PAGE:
We are little more than a week away from our ‘Menopause Mayhem’ event on the 23rd of March. The Warwick based workshop will guide you through solutions to keep you looking and feeling your best throughout perimenopause and beyond.
Last week we shared our suggestions of how to support your body naturally during the menopause, offering some alternative solutions to Hormone Replacement Therapy. There were too many suggestions for one post so please read on for more natural approaches to menopause management.
With hot flushes affecting up to 85% of women during perimenopause, it’s important to keep your cool and there’s plenty of complementary remedies to help you do so. During perimenopause, a woman’s ovaries gradually reduce the production of oestrogen, bringing on common side effects, including hot flushes.
Traditionally used as a sleep aid and as a natural treatment for anxiety, Valerian has successfully been used to treat hot flushes due to it’s phytoestrogenic properties. This means it is able to mimic the effects of oestrogen in the body. Taking valerian capsules has been proven to help reduce the frequency and severity of hot flushes according to a study conducted last year by Hamadan University of Medical Sciences.
Another naturally occurring plant with oestrogeneic properties is Soy. As with many natural therapies, prolonged use is suggested to ensure you feel the full benefits. Experts recommend that soy should be consumed for at least three months before you’d begin to feel the benefits.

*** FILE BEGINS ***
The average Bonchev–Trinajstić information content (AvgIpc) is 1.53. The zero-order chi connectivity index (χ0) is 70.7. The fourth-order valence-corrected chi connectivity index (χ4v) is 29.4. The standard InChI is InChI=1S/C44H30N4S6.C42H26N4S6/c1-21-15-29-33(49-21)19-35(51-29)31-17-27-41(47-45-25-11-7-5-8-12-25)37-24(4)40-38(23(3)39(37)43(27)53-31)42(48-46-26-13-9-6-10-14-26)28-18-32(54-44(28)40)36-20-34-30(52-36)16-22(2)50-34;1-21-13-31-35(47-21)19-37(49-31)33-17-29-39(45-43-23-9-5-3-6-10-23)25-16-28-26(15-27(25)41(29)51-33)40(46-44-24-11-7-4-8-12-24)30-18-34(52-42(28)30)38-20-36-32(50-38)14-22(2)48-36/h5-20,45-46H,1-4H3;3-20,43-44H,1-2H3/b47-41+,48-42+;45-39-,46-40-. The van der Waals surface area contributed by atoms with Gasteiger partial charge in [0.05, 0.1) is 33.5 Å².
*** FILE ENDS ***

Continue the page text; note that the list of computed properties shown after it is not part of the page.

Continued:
As with Valerian, soy has been found to ease the frequency of hot flushes by up to 11%. You can intake soy in a variety of ways. Incorporate soy into your diet from soybeans and edamame to soy mik and tofu. Or if you’d prefer, you could take soy supplements such as soya isoflavones.
Menopause and Mealtimes
A big part of managing menopause symptoms involves maintaining safe oestrogen levels. Fat tissue releases oestrogen so it’s important that your diet includes lean, high quality protein foods. These provide the body with amino acids, needed for the liver to metabolise oestrogen. Meat, fish, beans and eggs are all good sources of protein and help to control your appetite.
Alongside your high protein meals, include cruciferous vegetables such as cabbage, spinach, broccoli and cauliflower. These gorgeous greens contain a healthy oestrogen promoting compound called DIM. By maintaining a healthy oestrogen metabolism, DIM safely eliminates oestrogen from the body, helping lower cancer risks.
Hopefully that’s given you food for thought! If you’re interested in finding out more about the hormone challenges during perimenopause and menopause, how to relieve these naturally and how key nutrients and foods play a part in balancing hormones, then I’d love to see you at my event.
Places are limited so please book here and I will see you on Saturday the 23rd of March at 10AM!